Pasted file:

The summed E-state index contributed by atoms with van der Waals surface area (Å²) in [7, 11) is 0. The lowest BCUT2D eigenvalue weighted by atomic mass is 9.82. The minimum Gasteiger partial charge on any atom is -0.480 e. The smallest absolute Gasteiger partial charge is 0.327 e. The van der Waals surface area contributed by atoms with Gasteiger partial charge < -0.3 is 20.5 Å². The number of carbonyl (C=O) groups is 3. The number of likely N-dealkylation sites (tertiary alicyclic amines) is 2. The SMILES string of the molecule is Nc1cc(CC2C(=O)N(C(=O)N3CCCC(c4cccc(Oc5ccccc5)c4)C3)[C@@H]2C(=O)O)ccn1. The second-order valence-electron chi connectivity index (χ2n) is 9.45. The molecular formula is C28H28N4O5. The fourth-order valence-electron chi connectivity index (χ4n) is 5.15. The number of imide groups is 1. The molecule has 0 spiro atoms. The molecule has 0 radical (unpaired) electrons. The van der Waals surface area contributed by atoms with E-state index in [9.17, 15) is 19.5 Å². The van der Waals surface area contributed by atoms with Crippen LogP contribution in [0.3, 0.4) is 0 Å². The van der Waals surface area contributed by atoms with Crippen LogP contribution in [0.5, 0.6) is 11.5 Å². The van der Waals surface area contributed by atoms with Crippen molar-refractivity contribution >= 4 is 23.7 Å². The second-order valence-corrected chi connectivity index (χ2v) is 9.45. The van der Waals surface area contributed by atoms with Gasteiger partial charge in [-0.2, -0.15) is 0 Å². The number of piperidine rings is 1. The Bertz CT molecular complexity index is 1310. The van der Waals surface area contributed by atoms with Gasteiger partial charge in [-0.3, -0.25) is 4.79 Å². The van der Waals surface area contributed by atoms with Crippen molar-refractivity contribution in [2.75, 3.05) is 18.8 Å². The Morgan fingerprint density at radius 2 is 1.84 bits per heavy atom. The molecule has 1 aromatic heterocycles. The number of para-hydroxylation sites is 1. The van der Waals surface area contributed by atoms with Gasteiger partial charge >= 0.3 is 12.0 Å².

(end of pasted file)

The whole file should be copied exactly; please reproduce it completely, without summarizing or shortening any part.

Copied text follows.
The summed E-state index contributed by atoms with van der Waals surface area (Å²) in [7, 11) is 0. The lowest BCUT2D eigenvalue weighted by atomic mass is 9.82. The minimum Gasteiger partial charge on any atom is -0.480 e. The smallest absolute Gasteiger partial charge is 0.327 e. The van der Waals surface area contributed by atoms with Gasteiger partial charge < -0.3 is 20.5 Å². The number of carbonyl (C=O) groups is 3. The number of likely N-dealkylation sites (tertiary alicyclic amines) is 2. The SMILES string of the molecule is Nc1cc(CC2C(=O)N(C(=O)N3CCCC(c4cccc(Oc5ccccc5)c4)C3)[C@@H]2C(=O)O)ccn1. The second-order valence-electron chi connectivity index (χ2n) is 9.45. The molecular formula is C28H28N4O5. The fourth-order valence-electron chi connectivity index (χ4n) is 5.15. The number of imide groups is 1. The molecule has 0 spiro atoms. The molecule has 0 radical (unpaired) electrons. The van der Waals surface area contributed by atoms with E-state index in [9.17, 15) is 19.5 Å². The van der Waals surface area contributed by atoms with Crippen LogP contribution in [0.3, 0.4) is 0 Å². The van der Waals surface area contributed by atoms with Crippen LogP contribution in [0.5, 0.6) is 11.5 Å². The van der Waals surface area contributed by atoms with Crippen molar-refractivity contribution >= 4 is 23.7 Å². The second-order valence-corrected chi connectivity index (χ2v) is 9.45. The van der Waals surface area contributed by atoms with Gasteiger partial charge in [-0.2, -0.15) is 0 Å². The number of piperidine rings is 1. The Bertz CT molecular complexity index is 1310. The van der Waals surface area contributed by atoms with Gasteiger partial charge in [-0.3, -0.25) is 4.79 Å². The van der Waals surface area contributed by atoms with Crippen molar-refractivity contribution in [2.75, 3.05) is 18.8 Å². The Morgan fingerprint density at radius 2 is 1.84 bits per heavy atom. The molecule has 1 aromatic heterocycles. The number of para-hydroxylation sites is 1. The van der Waals surface area contributed by atoms with Gasteiger partial charge >= 0.3 is 12.0 Å².